Dr. Aniol prescribed Yasmin for Zapalski in 2007 to help control irregular bleeding.  Less than two weeks later, she suffered the stroke that left her partially paralyzed.  She now requires 24/7 care by her husband Rafal, who is unable to work.  The Zapalskis immigrated to the US from Poland, and now live in Elmwood Park, a suburb of Chicago.

Yasmin, which is still available, has been criticized by medical professionals for its severe side effects, including causing strokes in young women.  The FDA has issued a safety review update for Yasmin and other birth control drugs containing drospirenone because of an increased risk of blood clots.

National Trial Lawyers Top 40 Under 40 member Bradley Cosgrove of Clifford Law Offices in Chicago represented the Zapalskis.  “We are pleased with the fact the jury understood the seriousness of this case and the severity of Mariola’s injuries,” Cosgrove said following the verdict. “The conduct of the defendant left a young woman’s life forever changed and hopefully this verdict will send a message to other health care providers to be very careful in prescribing this medication that can be very dangerous.”  Cosgrove was assisted by Sarah King, an associate with Clifford Law Offices.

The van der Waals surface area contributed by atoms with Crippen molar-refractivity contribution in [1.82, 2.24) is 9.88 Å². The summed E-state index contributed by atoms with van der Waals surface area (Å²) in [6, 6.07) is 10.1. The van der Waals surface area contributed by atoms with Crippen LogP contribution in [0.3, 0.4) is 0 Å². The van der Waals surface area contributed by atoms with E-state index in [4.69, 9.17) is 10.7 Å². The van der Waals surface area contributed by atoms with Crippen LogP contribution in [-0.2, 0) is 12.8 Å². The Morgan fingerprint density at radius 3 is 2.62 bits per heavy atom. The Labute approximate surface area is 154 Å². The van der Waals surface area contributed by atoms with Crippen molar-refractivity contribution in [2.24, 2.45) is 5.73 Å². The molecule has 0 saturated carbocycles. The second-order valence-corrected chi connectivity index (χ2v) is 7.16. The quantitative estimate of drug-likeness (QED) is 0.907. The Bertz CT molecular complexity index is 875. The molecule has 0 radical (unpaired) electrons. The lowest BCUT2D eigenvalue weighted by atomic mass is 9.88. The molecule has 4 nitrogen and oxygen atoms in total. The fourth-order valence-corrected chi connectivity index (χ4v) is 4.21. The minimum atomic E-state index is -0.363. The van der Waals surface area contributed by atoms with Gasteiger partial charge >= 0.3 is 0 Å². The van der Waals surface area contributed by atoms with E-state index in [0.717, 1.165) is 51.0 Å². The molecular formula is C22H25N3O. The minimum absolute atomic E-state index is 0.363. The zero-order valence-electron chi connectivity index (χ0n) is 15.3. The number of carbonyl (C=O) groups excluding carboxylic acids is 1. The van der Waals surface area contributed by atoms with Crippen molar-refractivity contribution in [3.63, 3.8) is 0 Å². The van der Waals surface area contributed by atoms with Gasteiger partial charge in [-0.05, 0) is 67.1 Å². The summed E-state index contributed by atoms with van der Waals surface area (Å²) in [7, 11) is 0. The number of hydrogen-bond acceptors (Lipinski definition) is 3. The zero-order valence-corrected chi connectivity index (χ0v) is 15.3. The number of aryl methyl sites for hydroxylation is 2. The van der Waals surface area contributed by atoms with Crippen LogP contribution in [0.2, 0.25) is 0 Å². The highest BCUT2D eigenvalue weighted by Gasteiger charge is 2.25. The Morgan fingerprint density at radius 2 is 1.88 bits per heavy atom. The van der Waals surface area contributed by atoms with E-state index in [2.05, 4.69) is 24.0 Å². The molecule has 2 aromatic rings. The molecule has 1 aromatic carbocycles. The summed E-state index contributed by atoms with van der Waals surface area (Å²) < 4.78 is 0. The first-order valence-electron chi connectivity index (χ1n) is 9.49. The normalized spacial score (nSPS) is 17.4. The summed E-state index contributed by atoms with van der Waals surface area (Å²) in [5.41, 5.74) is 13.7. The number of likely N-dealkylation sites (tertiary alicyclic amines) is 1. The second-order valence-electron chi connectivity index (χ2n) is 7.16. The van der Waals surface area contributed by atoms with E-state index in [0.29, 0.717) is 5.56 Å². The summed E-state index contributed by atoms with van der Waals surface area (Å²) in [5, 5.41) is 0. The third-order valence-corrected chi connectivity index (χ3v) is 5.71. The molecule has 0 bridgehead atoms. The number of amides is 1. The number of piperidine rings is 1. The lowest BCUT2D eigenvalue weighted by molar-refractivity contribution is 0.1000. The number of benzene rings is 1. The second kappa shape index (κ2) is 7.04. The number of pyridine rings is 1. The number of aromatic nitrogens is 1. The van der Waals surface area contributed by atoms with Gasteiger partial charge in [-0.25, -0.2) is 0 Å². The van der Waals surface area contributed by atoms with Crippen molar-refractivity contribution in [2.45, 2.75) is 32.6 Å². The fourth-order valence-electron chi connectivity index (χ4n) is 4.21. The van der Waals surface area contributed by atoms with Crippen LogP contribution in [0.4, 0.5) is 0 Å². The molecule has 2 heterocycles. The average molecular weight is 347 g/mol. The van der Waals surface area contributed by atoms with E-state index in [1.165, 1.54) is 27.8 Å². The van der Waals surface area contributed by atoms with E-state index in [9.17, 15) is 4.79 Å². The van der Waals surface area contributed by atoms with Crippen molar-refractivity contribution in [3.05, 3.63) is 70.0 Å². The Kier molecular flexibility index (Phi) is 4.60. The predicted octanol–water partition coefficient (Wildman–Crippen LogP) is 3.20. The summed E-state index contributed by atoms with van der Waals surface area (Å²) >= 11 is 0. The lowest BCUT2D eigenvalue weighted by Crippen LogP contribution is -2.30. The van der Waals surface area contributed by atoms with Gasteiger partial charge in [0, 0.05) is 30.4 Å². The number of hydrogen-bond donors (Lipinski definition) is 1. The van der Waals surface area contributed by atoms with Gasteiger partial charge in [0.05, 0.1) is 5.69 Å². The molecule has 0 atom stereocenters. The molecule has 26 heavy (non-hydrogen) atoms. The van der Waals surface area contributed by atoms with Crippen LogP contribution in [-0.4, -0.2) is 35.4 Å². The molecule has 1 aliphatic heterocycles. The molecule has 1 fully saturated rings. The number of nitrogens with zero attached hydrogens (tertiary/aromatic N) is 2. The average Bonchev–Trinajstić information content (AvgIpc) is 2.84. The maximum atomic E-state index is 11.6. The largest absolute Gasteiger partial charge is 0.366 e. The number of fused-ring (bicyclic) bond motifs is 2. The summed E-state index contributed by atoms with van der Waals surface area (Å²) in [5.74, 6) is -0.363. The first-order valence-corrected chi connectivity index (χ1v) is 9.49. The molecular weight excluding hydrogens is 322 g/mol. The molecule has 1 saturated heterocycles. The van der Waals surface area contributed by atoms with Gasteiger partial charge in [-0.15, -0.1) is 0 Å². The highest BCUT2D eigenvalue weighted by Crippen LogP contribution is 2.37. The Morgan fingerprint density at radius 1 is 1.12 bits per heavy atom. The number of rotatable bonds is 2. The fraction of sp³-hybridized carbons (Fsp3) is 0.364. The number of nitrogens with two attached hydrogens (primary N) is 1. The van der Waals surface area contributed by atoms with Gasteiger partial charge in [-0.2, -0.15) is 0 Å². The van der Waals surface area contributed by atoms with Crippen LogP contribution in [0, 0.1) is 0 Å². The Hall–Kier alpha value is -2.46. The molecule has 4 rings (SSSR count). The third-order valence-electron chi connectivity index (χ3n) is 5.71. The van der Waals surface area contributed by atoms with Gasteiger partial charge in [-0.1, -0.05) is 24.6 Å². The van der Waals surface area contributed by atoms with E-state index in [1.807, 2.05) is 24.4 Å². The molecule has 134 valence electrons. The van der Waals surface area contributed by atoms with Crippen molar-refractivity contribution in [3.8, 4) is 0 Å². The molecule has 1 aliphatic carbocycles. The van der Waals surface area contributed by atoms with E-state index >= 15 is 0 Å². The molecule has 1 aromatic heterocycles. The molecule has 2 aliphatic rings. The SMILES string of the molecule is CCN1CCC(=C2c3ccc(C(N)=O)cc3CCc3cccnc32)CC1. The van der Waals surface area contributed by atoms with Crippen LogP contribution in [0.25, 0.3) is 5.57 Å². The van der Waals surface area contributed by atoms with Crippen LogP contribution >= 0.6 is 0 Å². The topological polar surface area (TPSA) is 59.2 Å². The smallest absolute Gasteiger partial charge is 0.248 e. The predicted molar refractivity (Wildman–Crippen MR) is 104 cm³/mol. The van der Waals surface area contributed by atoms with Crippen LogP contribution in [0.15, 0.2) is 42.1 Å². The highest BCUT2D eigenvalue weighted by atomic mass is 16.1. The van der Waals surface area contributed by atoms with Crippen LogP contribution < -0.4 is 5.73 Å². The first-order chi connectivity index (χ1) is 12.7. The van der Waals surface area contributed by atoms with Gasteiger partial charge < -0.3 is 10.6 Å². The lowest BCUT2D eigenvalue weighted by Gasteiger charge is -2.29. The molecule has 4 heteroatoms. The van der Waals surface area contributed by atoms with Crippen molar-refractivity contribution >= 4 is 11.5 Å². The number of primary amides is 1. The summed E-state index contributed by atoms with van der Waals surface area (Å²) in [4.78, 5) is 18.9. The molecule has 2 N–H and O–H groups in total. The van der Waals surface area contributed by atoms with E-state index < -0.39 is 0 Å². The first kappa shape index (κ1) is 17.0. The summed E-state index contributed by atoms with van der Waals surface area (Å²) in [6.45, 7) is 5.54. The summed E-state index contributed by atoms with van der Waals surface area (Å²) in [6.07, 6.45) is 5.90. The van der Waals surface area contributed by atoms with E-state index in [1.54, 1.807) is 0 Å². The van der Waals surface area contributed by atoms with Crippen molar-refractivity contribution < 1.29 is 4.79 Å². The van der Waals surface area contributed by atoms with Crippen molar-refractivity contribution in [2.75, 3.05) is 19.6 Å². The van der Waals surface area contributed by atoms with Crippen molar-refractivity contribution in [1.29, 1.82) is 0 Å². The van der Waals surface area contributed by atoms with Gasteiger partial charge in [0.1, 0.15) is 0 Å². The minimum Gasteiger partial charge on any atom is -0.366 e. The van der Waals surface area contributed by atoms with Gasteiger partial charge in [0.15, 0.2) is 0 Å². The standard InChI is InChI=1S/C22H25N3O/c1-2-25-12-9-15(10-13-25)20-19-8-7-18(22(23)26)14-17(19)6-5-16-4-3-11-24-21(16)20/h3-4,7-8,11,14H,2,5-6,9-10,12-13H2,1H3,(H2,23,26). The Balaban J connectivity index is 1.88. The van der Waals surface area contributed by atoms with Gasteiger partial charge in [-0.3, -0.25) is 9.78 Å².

Cosgrove reached a $2.5 million settlement with Resurrection Medical Center about a month ago.  Officials at Resurrection referred the Zapalskis to Dr. Aniol.

The case number is 09 L 4061.  Attorneys for the defendant, Dr. Aniol were Charles Redden and Amy Thompson of Pretzel & Stouffer.

Houston attorney Sammy Ford IV selected for Texas Rising Stars

Houston Lawyer Sammy Ford IV was recently selected as one of the 2014 Texas Rising Stars by Texas Monthly magazine. Mr. Ford’s inclusion on this list signifies that he is among the top 2.5 percent of Texas attorneys under the age of 40.

Mr. Ford is an associate attorney at the Houston law firm of Abraham, Watkins, Nichols, Sorrels, Agosto & Friend. He devotes his legal practice to representing plaintiffs in cases involving personal injury, employment, securities and commercial litigation.